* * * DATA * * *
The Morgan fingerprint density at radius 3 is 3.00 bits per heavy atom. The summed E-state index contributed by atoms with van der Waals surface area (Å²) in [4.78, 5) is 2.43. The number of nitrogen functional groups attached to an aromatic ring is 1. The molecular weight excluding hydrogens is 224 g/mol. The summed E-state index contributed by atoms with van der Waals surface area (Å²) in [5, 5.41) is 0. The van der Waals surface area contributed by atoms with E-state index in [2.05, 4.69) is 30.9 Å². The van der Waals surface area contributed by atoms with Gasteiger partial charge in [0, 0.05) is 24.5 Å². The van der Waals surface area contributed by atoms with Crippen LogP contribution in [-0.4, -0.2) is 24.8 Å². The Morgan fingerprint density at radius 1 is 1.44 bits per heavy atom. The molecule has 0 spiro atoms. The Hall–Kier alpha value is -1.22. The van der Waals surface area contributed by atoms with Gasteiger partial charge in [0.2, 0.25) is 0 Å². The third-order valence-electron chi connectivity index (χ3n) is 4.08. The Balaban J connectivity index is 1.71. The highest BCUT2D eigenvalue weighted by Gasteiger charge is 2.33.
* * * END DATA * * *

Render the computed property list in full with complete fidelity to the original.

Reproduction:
The Morgan fingerprint density at radius 3 is 3.00 bits per heavy atom. The summed E-state index contributed by atoms with van der Waals surface area (Å²) in [4.78, 5) is 2.43. The number of nitrogen functional groups attached to an aromatic ring is 1. The molecular weight excluding hydrogens is 224 g/mol. The summed E-state index contributed by atoms with van der Waals surface area (Å²) in [5, 5.41) is 0. The van der Waals surface area contributed by atoms with E-state index in [2.05, 4.69) is 30.9 Å². The van der Waals surface area contributed by atoms with Gasteiger partial charge in [0, 0.05) is 24.5 Å². The van der Waals surface area contributed by atoms with Crippen LogP contribution in [-0.4, -0.2) is 24.8 Å². The Morgan fingerprint density at radius 1 is 1.44 bits per heavy atom. The molecule has 0 spiro atoms. The Hall–Kier alpha value is -1.22. The van der Waals surface area contributed by atoms with Gasteiger partial charge in [0.2, 0.25) is 0 Å². The third-order valence-electron chi connectivity index (χ3n) is 4.08. The Balaban J connectivity index is 1.71. The highest BCUT2D eigenvalue weighted by Gasteiger charge is 2.33.